And with Interstate 95 running through it, Glynn County is particularly attractive to counterfeiters looking to dump funny money and make a quick escape, he said.
“What you’re probably seeing in Brunswick right now is people who make counterfeit bills on their Inkjet and then pass it at local businesses,” Kessler said. “But the I-95 corridor is the worst, because of those two (Glynn County) exits are right there. You guys get killed there. There’s about $1.9 million year in counterfeit coming in our district. That’s at every bank, Wal-Mart, Target, convenience store ... You name it, they’ll try to hit it.”
Attorneys for Glynn County asked a judge Monday to dismiss a lawsuit alleging it violated state law and county code by approving two ordinance amendments in June.
Glynn County Superior Court Judge Anthony Harrison heard arguments from Brunswick attorney Brad Watkins, representing the county, and Augusta attorney David Hudson, representing St. Simons Island residents Shedrick Ramsey, Donna and George Hoh, Thomas Lawton Nalley, Hazel Nunnally, Steve Jackson, Rose Murphy, Orange Moore and John Bruce and Sea Island resident Jane Fraser.
Hudson also represents The News in some matters as an attorney for the Georgia Press Association.
This case stems from the Glynn County Commission’s June 21 meeting, Watkins said, at which the commission approved amendments to the county’s zoning ordinance and subdivision regulations.
Prior to the amendments, the Mainland and Islands planning commissions held the sole authority to approve or deny preliminary subdivision plats and site plans
At the June 21 meeting, the county commission created an appeals process for denied site plan applications and transferred the power to approve preliminary subdivision plats from the planning commissions to the Community Development Department.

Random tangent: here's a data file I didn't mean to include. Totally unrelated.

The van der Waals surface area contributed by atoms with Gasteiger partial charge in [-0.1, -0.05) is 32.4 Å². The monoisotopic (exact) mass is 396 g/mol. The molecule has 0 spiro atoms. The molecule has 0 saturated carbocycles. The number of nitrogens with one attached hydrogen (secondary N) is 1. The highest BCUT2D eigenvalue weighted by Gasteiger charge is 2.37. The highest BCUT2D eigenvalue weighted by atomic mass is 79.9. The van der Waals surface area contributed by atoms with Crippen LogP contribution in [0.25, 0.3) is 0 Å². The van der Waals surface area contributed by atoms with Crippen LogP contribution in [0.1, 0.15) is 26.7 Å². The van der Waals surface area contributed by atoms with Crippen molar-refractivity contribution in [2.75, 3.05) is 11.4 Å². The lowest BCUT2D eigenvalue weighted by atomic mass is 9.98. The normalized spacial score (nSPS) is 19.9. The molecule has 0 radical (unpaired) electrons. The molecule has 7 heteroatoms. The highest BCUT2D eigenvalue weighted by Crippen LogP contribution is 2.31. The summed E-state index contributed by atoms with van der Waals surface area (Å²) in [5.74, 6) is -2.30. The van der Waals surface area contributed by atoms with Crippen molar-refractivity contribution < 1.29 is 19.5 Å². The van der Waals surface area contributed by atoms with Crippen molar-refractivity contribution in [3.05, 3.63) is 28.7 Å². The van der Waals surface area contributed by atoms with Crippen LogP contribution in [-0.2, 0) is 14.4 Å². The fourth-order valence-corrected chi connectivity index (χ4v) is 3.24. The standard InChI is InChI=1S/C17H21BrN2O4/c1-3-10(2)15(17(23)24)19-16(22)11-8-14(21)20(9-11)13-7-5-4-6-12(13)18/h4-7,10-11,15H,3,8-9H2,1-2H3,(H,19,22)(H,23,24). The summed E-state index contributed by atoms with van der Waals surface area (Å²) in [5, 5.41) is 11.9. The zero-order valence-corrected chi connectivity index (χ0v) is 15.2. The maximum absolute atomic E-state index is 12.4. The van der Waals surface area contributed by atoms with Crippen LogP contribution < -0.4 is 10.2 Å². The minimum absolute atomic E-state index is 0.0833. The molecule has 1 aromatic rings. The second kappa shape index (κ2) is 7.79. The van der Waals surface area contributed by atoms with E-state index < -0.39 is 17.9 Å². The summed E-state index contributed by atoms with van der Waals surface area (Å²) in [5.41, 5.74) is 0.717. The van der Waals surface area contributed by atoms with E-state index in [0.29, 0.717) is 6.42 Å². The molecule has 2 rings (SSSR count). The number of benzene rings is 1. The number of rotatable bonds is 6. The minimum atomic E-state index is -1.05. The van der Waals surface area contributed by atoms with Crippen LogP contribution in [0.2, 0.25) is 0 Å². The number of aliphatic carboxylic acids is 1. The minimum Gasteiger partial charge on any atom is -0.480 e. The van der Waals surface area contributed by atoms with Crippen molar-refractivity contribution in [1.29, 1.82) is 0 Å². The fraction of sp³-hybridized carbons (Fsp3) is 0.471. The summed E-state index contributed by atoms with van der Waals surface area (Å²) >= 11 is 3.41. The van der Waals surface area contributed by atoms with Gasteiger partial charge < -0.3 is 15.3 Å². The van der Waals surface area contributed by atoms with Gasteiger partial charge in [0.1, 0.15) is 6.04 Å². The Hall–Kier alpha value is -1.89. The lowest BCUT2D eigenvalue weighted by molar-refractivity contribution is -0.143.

Prior to the amendments, Watkins said the planning commissions were often accused of “interposing beliefs as to whether or not the developments should even be there or not” into the site plan and preliminary plat approval process. Planning commission decisions led to five lawsuits since 2015.
“You may recall the county was sued several times when the planning commissions were making that decision,” Watkins said.
Watkins said in a previous court hearing that the county amended the ordinances in an attempt to address the lawsuits. Three lawsuits were filed in response to the amendments, however.
Hudson said the plaintiffs weren’t questioning the county’s ability to amend its ordinances, only that the county didn’t do it correctly.
“This issue here is whether the or not the county improperly changed the ordinances to give their employees more power,” Hudson said.
The hearing lasted around an hour, during which Watkins explained that the county met the minimum requirements laid out in state law and in its ordinances.
It issued the mandated notice of the hearings, published agendas prior to the meetings at which the hearings would be held, published the amendments in advance of both meetings and held the hearings, he said.
Hudson countered that the zoning ordinance states notices of public hearings of ordinance amendments must contain the time, date and location of the hearing, but also “a description of the proposed amendments.”
The county ran a notice in The News on June 2, 2018, which read: “The proposed amendments include, but are not limited to, revisions to the site plan review and approval process.” A similar notice for the second amendment ran in the same edition.
In a previous interview with The News, Hudson said the notices did not contain what he called “the common understanding” of a description.
He also said that, since the ordinance amendments weren’t available to the public until more than a week later, citizens didn’t have an opportunity to fully review their contents.
Watkins said nothing in state or local code requires the county to publish the text of the ordinance amendments at the same time as the hearing notices, nor do they specify exactly what constitutes a description.
Another point of contention was the time and place at which hearings must be held.
Zoning ordinance section 1106 itself states “... Planning commissions shall conduct a public hearing at a regular meeting. The public hearing shall be conducted as provided for in this section. The planning commissions may conduct a public hearing during a specially called joint meeting to take formal action on a proposed ordinance amendment.”
Watkins said the section allows the county to hold hearings and vote on amendments at special-called meetings, but Hudson disagreed.